To Sleep, Perchance to Dream

When I was working as a program manager of an adolescent psychiatric treatment unit in the 1990s, I encouraged the staff to change the time we required the kids to be in bed each night.  Lights out was 9:30 p.m.  Based on the circadian rhythms of most teenagers, I recommended 10 pm or better yet 10:30 pm.  You would have thought I was asking the staff to jump off a bridge.  We finally agreed to 10 pm with later hours on weekends, but this was also based on the behavioral rewards system we used.  The more “points” you earned, the later you could stay up.  So, if you didn’t earn enough points you had to still be in bed by 9:30.  The 10 pm bedtime was only for the most compliant kids.  Unfortunately, being compliant is not the easiest things for teenagers with mental health issues.

My recommendation about later bedtimes came from research indicating the onset of sleep arrives ever later for children as they get older.  By the time they are teenagers, they naturally fall asleep between 11 pm and 11:30 pm and wake up between 8 am and 9 am.  That’s why it is such a struggle for parents to rouse their teens to get ready for school and also why so many teens are not mentally alert in their morning classes.  And notice that not only are their natural sleep times different from most adults, but they also require more sleep; about nine hours versus the recommended 71/2 to 8 hours of sleep for adults.

Years later I had changed jobs within the organization and the treatment units were now being managed by the unit psychiatrists.  They were revising the rules for the treatment programs and when I saw they were still advocating the same bedtimes I sent the psychiatrists a memo recommending later sleep times with reference material about sleep studies with adolescents.  Nonetheless, like the direct care staff years earlier, they were resistant to the suggested changes; they actually wanted to go back to the 9:30 pm bedtime!  It took some work to get them to at least keep it to 10 pm.

Adolescents are not the only ones who have different sleep cycles than most adults.  As any new parent will tell you, infants actually have to be trained to the “normal” nighttime routine of sleep.  It’s actually not until they are two to three months old that they “sleep like a baby.” 

My interest in sleep has increased as I’ve aged; I’m in my early 70s, and no longer sleep as deeply or for as long as when I was younger.[1]  For me, getting up three times a night to take a pee is a good night.  At least once a week I’m up five to six times.  The frustrating thing is that each time I have a full bladder.  During the day, I can go four to five hours without having to urinate, but at night, two and half to three hours is about as long as I can last.  One reason for this is that as age we do not enter deep sleep cycles for as long as we did when we were younger, thus our brains are more sensitive to the signals our bladders are sending. 

When I was in my 40s and 50s it wasn’t uncommon for me to have a dream where I was someplace and needed to find a bathroom.  I would search all over, but couldn’t find one and then if I did, the urinals and toilets were broken, or they were in a place where I would have to urinate in public.  It was my brain’s way of trying to rouse me from a deep sleep.  Now, I don’t typically have those dreams, I just wake up and go to the bathroom.  Unless you’re a senior this may sound odd, but if you are a senior you know exactly what I mean.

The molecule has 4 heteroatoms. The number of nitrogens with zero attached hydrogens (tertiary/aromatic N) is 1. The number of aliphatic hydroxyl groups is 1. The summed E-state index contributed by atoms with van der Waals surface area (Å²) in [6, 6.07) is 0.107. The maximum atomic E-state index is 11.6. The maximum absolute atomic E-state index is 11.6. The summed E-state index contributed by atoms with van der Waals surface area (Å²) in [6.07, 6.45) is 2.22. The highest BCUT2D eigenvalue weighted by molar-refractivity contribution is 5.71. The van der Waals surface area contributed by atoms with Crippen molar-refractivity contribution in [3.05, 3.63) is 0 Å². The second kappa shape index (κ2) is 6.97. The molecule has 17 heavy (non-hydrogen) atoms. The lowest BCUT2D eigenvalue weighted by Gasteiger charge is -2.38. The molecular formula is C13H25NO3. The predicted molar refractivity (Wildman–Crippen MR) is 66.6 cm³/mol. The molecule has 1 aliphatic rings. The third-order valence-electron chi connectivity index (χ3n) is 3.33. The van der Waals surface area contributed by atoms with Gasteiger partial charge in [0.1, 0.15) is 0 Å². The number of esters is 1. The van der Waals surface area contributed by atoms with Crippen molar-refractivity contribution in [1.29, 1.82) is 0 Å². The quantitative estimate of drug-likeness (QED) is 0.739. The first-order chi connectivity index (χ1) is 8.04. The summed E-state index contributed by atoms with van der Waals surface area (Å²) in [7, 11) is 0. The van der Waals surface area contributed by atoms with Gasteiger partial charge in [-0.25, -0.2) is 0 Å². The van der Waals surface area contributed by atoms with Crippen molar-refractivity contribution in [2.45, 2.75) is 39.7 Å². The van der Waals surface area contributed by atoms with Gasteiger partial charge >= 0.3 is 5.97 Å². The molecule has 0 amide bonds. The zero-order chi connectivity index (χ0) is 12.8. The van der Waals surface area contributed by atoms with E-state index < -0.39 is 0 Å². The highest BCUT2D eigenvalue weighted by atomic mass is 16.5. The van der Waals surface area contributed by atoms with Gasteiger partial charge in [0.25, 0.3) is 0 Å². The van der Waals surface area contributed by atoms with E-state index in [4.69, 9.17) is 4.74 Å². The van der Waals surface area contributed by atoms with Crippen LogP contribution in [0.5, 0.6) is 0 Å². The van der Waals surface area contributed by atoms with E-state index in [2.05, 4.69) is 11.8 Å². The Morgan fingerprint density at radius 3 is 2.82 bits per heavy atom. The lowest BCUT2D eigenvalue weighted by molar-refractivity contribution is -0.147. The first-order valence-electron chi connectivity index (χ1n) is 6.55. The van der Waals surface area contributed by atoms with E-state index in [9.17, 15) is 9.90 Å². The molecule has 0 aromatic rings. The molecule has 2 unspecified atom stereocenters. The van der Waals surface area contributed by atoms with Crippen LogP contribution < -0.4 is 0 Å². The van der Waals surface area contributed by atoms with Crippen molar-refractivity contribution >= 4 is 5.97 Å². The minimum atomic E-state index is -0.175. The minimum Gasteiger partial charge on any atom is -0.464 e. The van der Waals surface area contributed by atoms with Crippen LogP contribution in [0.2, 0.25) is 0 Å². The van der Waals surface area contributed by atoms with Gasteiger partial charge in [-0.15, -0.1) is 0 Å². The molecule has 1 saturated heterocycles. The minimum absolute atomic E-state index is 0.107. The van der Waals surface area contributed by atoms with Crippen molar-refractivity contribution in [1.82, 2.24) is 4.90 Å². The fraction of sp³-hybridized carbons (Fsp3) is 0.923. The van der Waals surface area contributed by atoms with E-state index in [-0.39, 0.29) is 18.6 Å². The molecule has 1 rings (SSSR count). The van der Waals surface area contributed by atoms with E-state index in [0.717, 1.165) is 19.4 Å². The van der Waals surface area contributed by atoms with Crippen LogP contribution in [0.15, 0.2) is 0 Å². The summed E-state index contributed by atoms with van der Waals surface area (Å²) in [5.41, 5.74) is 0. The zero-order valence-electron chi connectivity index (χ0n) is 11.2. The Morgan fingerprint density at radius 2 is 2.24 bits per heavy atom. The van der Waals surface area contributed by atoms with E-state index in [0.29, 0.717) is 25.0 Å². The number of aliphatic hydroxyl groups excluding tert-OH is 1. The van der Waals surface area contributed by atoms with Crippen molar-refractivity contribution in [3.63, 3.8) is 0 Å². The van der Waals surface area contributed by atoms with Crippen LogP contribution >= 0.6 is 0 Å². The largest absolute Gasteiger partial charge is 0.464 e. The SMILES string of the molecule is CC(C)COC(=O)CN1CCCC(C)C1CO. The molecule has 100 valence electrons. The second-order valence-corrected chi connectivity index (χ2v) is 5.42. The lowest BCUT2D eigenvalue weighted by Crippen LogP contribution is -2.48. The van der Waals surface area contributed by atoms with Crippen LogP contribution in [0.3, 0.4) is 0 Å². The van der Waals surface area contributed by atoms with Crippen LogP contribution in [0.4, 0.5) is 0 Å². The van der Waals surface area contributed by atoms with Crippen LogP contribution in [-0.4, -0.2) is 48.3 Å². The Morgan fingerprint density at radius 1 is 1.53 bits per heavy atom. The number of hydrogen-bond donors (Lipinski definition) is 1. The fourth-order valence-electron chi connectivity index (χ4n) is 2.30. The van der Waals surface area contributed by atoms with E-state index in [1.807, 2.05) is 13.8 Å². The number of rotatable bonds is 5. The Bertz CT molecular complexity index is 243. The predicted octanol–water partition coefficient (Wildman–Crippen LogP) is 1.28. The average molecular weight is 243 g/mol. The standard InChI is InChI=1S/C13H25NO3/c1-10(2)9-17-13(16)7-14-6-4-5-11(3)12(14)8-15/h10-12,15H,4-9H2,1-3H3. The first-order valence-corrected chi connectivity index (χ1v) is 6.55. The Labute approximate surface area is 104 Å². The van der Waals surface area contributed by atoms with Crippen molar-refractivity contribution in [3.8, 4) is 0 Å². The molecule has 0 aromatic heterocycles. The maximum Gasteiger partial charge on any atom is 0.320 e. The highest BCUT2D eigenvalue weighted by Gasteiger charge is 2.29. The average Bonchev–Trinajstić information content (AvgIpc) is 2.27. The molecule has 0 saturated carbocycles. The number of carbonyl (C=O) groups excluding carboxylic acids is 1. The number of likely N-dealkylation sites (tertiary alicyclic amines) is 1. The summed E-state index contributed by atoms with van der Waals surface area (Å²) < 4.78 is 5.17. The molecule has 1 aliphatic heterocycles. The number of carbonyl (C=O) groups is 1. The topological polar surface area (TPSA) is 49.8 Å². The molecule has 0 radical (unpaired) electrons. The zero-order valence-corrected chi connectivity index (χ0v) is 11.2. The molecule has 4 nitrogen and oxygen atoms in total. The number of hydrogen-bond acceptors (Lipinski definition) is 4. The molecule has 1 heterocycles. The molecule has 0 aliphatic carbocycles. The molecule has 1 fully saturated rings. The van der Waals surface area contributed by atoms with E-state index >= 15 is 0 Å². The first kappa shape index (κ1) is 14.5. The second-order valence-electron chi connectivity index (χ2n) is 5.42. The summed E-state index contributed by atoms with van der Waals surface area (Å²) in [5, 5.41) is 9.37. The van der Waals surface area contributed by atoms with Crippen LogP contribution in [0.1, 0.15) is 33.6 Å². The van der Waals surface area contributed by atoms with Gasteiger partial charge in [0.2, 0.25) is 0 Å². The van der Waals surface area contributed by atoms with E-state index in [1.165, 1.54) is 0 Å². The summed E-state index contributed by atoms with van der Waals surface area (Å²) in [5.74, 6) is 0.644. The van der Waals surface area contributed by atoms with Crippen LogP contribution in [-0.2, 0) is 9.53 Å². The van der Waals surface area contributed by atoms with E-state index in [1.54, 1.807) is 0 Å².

Even though we spend a third of our lives in the unconscious to semiconscious state we call sleep, research into the biology and psychology of sleep did not begin in earnest until the 1950s and the real breakthroughs didn’t begin until the 1980s when sleep researchers developed devices to externally monitor sleep, such as measuring an individual’s brain waves while slumbering.  For example, they found that our circadian rhythm corresponds to body temperature: as the day wears on our body temperature decreases, preparing us for sleep.  And during the night, body temperature continues to decline, by several degrees, to its lowest point around 3 am.  After that, body temperature starts to increase in preparation to waking.

When I first started to notice that I was waking more often I purchased a bottle of melatonin.  Melatonin is a naturally occurring chemical in our brains which helps signal when it is time to fall asleep.  It is secreted by the pineal gland which is attuned to the levels of daylight; the less light the more melatonin that is secreted.  I thought the medication might help me sleep, but I don’t like taking medications, so it sat on a shelf in my medicine cabinet for about a year before I threw it away.  Just as well, because while melatonin can help the body to recognize when it is time to sleep based on the amount of sunlight (which is why it helps travelers who cross time zones), it has little if any impact on the quality of sleep or how long you will remain asleep.  Once it has done its job making you sleepy, other chemicals in the brain take over to regulate the “normal” sleep cycles between deep sleep and lighter sleep.

Normal sleep is composed of five, roughly ninety minute cycles of NREM and REM sleep.  NREM or nonrapid eye movement sleep is when our brains go into a very deep sleep, with little dreaming as measured by brain waves.  During each successive ninety minute cycle, the duration of NREM sleep decreases, while the time in REM sleep increases.  That’s why we are more likely to remember a dream if we wake up in the early morning hours (between 4 am and 7 am) then if we wake up around 2 am.